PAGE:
Beginning Friday, Oct. 17, Dartmouth hosts “Teaching Shakespeare,” an open symposium. Sponsored by the Leslie Center for the Humanities, and organized by Jonathan Crewe, the Leon Black Professor of Shakespearean Studies, the two-day event brings together a group of preeminent scholars and educators who will consider the past, present, and future of the teaching of Shakespeare.
Provost Carolyn Dever will address the symposium on Friday evening. “For centuries, Shakespeare’s plays and poetry have served as a mirror, reflecting a culture back to itself,” she says. “It is a pleasure to welcome these leading Shakespeare scholar-teachers to Dartmouth for a weekend of work to illuminate the Shakespeare of the here and now, and in the process teach us more about ourselves.”
Shakespeare courses, says Crewe, have traditionally anchored the English major at Dartmouth and elsewhere. But changing circumstances, “including the full-scale arrival of digital and video technology, the waning importance of large lecture courses, perceived national threats to the humanities and/or the liberal education, and increased emphasis on modern and contemporary works rather than earlier ones,” he says, raise questions about how and why Shakespeare is taught. “The symposium aims to take stock of the situation and present new ideas and contexts for teaching Shakespeare,” he says.
The event opens Friday with a talk by Peter Saccio, the Leon Black Professor of Shakespearean Studies emeritus and professor of English emeritus. Also on Friday is the conference’s keynote address by Marjorie Garber, the William R. Kenan, Jr. Professor of English and of Visual and Environmental Studies at Harvard.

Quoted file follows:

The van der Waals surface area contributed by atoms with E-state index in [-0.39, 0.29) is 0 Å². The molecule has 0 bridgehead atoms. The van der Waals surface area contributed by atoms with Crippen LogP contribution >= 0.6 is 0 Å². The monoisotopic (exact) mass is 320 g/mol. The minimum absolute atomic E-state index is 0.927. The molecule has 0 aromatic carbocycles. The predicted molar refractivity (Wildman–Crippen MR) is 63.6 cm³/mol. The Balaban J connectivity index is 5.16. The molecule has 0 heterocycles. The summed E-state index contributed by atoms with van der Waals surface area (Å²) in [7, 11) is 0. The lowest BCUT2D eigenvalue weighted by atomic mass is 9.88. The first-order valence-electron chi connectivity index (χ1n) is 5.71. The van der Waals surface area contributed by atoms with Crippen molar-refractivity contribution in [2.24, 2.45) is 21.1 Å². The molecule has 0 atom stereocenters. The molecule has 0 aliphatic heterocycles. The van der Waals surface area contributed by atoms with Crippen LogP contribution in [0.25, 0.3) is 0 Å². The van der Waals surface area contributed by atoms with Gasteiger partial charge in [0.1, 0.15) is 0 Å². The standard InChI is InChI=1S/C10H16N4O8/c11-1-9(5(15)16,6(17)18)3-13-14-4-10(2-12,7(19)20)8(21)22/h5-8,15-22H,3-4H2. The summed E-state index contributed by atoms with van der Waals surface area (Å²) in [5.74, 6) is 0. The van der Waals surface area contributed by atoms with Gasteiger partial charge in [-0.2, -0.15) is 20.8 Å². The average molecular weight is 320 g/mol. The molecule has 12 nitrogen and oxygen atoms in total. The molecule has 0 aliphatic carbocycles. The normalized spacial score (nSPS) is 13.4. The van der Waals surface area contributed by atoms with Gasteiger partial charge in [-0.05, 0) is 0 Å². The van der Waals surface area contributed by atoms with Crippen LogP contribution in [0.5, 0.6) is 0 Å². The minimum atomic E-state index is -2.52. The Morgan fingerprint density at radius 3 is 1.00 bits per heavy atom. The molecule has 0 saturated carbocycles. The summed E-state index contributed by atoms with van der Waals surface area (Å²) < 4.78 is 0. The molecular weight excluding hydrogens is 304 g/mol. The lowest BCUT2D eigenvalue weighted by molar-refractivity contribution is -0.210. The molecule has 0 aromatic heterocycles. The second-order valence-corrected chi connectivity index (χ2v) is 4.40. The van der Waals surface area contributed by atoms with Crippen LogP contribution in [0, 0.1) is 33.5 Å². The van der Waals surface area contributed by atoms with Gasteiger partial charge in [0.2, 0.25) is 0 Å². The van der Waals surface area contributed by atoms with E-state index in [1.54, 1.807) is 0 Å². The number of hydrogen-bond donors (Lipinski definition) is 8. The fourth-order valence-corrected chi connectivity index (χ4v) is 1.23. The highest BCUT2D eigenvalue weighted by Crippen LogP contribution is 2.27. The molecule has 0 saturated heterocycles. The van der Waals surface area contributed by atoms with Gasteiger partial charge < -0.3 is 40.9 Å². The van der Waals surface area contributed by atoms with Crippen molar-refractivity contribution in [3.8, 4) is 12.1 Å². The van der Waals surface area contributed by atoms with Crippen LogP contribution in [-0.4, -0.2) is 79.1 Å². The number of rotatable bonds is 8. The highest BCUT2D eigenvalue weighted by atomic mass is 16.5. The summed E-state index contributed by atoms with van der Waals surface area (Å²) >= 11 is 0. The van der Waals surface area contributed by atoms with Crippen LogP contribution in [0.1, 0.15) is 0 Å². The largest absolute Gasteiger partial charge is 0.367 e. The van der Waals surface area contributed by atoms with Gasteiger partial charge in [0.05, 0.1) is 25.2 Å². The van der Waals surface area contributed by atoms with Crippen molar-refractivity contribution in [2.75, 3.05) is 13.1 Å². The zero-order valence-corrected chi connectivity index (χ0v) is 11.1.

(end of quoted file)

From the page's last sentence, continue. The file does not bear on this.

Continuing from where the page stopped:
The conference’s second day includes three sessions of presentations—“Teaching Shakespeare, Past and Future,” “Teaching Shakespeare, Here and Now,” and “Performance and/as Pedagogy.” Panel presenters from Dartmouth include Lynda Boose, professor of English, and Brett Gamboa, assistant professor of English. Panel chairs include Crewe as well as Dartmouth’s George Edmondson, associate professor of English, and Laura Edmondson, associate professor of theater.
A group discussion, in which attendees are encouraged to participate, concludes the conference. The panel for that event, “Partners in Teaching Shakespeare,” includes its chair, Thomas Luxon, professor of English and founding director of the Dartmouth Center for the Advancement of Learning; Laura Braunstein, librarian for English, Dartmouth College library; Morgan Swan, special collections librarian, Dartmouth College library; and Jasmine Sachar ’16, an English major.
The conference begins at 4 p.m. on Oct. 17, and concludes Oct. 18. All sessions will be held in Haldeman 041, and are free and open to the public.